Country Star Glen Campbell Dies of Alzheimer’s
Glen Campbell, country star in the 1960s-70s and known for his music and comedy variety show The Glen Campbell Goodtime Hour on CBS, died on August 8 due to Alzheimer’s. Campbell made history by winning four Grammys in the country and pop categories in 1967. He sang such songs as “Rhinestone Cowboy,” “Galveston,” and “Wichita Lineman.” Campbell also appeared in a supporting role in the film True Grit (1969) and sang the title song for the film. Sadly, in 2011, Campbell was diagnosed with Alzheimer’s. Rather than retreating, Campbell bravely went on a farewell tour in 2011-12 that dealt with his illness and decline.
This tour was the subject of an award-winning 2014 documentary titled “Glen Campbell…I’ll Be Me.” The film documented his decline with Alzheimer’s, how his band supported him on stage when he forgot the chords and how his fans finished the song when he forgot the lyrics. Despite his illness, Campbell remained happy and upbeat. His family became his caregivers, and the film shows how the family helped Campbell navigate places that had once been familiar to him, such as his home, the stage, and the recording studio.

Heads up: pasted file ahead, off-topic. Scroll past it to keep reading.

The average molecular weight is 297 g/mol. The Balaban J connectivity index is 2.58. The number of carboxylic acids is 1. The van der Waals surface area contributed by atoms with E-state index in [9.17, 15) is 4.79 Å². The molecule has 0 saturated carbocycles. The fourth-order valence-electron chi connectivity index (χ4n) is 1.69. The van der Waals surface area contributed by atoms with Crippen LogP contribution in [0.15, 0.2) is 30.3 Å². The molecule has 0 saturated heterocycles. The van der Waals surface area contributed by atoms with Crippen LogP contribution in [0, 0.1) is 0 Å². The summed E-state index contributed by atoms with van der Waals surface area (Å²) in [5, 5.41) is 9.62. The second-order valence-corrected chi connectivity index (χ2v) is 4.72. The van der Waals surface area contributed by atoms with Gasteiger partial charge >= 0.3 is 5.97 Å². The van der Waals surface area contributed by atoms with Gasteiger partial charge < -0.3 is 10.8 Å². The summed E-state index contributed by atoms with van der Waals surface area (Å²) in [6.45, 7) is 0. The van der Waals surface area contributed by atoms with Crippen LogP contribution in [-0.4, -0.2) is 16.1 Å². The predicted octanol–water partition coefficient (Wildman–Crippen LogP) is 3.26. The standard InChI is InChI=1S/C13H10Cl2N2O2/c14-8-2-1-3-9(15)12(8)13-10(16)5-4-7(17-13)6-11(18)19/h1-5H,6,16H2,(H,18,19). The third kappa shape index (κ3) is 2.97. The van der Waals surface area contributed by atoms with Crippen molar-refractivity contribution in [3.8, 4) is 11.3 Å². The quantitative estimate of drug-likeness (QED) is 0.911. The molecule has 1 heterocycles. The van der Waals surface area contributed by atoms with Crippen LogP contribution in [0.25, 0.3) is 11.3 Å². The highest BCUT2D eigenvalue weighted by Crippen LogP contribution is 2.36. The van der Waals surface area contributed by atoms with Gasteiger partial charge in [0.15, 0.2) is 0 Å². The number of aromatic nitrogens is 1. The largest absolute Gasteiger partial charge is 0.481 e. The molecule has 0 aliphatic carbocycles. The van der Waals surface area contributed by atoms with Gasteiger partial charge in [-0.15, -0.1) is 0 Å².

Campbell courageously advocated for Alzheimer’s awareness and helped to remove some of the stigma associated with the disease. After the film aired, Director James Keach said people came up to him “who had family members or themselves had Alzheimer’s who said, ‘I no longer feel ashamed.'” His daughter, band mate, and caregiver, Ashley Campbell, said she was glad her father’s honesty about Alzheimer’s helped so many people to “not feel so alone.”
More than 5 million Americans suffer from Alzheimer’s, and every 66 seconds someone develops Alzheimer’s. You can help advance Alzheimer’s support, care, and research by participating in the Walk to End Alzheimer’s.